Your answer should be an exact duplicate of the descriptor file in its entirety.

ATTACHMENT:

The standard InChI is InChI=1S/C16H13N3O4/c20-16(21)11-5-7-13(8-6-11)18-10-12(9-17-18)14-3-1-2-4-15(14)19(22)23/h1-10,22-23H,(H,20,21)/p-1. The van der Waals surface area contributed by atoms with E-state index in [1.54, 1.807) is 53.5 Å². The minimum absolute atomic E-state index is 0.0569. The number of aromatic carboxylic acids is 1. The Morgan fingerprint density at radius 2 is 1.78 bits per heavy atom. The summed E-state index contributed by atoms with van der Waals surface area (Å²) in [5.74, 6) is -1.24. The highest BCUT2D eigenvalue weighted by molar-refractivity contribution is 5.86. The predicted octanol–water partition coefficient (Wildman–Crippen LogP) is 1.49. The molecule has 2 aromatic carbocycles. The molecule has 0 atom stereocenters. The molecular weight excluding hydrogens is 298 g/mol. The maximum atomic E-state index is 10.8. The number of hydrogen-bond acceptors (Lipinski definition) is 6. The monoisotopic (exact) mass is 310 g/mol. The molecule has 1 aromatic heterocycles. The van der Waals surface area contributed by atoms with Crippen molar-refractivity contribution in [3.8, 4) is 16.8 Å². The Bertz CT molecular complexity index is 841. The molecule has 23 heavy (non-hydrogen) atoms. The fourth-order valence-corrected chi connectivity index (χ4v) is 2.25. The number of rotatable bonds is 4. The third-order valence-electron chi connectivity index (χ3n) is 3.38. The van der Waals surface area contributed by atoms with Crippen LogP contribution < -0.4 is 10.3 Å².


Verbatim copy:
The standard InChI is InChI=1S/C16H13N3O4/c20-16(21)11-5-7-13(8-6-11)18-10-12(9-17-18)14-3-1-2-4-15(14)19(22)23/h1-10,22-23H,(H,20,21)/p-1. The van der Waals surface area contributed by atoms with E-state index in [1.54, 1.807) is 53.5 Å². The minimum absolute atomic E-state index is 0.0569. The number of aromatic carboxylic acids is 1. The Morgan fingerprint density at radius 2 is 1.78 bits per heavy atom. The summed E-state index contributed by atoms with van der Waals surface area (Å²) in [5.74, 6) is -1.24. The highest BCUT2D eigenvalue weighted by molar-refractivity contribution is 5.86. The predicted octanol–water partition coefficient (Wildman–Crippen LogP) is 1.49. The molecule has 2 aromatic carbocycles. The molecule has 0 atom stereocenters. The molecular weight excluding hydrogens is 298 g/mol. The maximum atomic E-state index is 10.8. The number of hydrogen-bond acceptors (Lipinski definition) is 6. The monoisotopic (exact) mass is 310 g/mol. The molecule has 1 aromatic heterocycles. The van der Waals surface area contributed by atoms with Crippen molar-refractivity contribution in [3.8, 4) is 16.8 Å². The Bertz CT molecular complexity index is 841. The molecule has 23 heavy (non-hydrogen) atoms. The fourth-order valence-corrected chi connectivity index (χ4v) is 2.25. The number of rotatable bonds is 4. The third-order valence-electron chi connectivity index (χ3n) is 3.38. The van der Waals surface area contributed by atoms with Crippen LogP contribution < -0.4 is 10.3 Å².